6 Steps For Keeping Your Cool at Your Big-City Race

You’ve spent your training runs loping along tree-lined trails or quiet back roads with your herd. But one day, you find yourself on a city street inside an immense crowd of unfamiliar beasts. Music blares, crowds roar, and you have to fight your way through a veritable obstacle course to reach your destination.

Add the pressure to perform and months (if not years) of preparation and expectation, and you have the perfect description of a big-city race – and a potential recipe for a major mental meltdown. The unfamiliar sights, sounds, and emotions can trigger your body’s fight-or-flight stress response, says mental skills coach Carrie Cheadle, M.A., author of On Top of Your Game. Your heart races, your breath quickens, and your muscles tense, all of which perks you up in the moment but wears you down as time passes. “There’s a real physiological impact to getting stressed out, and you don’t want to burn your matches on that,” she says. “You want that energy to go toward your race.”

You can’t quiet the crowds. Nor would you want to – after all, you’ve been anticipating this since long before you clicked “submit” on your registration form. Fortunately, Cheadle says, you can change the way your mind and body react. Whether the gun goes off in months or minutes, we have the mental tools you need to have the best possible race experience. (Pay extra attention if you noticed your palms sweating and your heart thumping just reading about race day – you may have extra sensitivity to its stress-inducing effects, Cheadle notes.)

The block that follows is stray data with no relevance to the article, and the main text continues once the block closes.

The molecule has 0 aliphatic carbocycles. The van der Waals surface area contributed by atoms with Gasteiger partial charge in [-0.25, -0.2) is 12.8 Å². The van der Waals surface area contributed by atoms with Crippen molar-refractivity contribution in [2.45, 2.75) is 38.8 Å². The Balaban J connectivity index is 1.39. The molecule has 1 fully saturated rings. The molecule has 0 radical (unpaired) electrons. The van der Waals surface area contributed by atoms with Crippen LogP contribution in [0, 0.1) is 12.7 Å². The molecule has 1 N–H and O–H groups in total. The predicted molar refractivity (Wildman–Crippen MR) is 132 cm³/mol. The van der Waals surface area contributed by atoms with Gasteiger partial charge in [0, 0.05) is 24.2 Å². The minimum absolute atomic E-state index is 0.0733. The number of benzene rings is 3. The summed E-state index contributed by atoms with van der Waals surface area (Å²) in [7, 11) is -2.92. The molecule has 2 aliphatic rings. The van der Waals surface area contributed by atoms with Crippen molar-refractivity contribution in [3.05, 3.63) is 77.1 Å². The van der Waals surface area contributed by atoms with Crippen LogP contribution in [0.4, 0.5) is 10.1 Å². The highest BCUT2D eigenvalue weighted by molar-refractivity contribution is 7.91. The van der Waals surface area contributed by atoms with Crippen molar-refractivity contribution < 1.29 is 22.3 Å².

During training: Make it old hat.

Race jitters may not set in until closer to the event, but you can start preventing them weeks or even months ahead of time by logging some miles in situations that simulate what you’ll experience during the event. “Mimic any of the conditions you can – the idea is to minimise the novelty on race day,” says psychologist Sian Beilock, Ph.D., author of Choke and How the Body Knows Its Mind. When the same scenario pops up on race day, your brain files it under “been there, done that,” instead of “time to freak out.”

Live in a rural area? Head to a city for a couple of long runs. Dead silence on your regular route? Make a booming playlist for your workouts (just make sure you don’t tune out traffic around you), says Jeff Brown, Psy.D., a psychiatry professor and author of The Winner’s Brain. Run a shorter tune-up race or two if possible, and ask your cheering squad to show up on the sidelines. “It’s great to succeed in front of your family and friends; it’s horrible to have a suboptimal performance,” Beilock says. “You want to be sure you’re used to the effects of having them there watching.”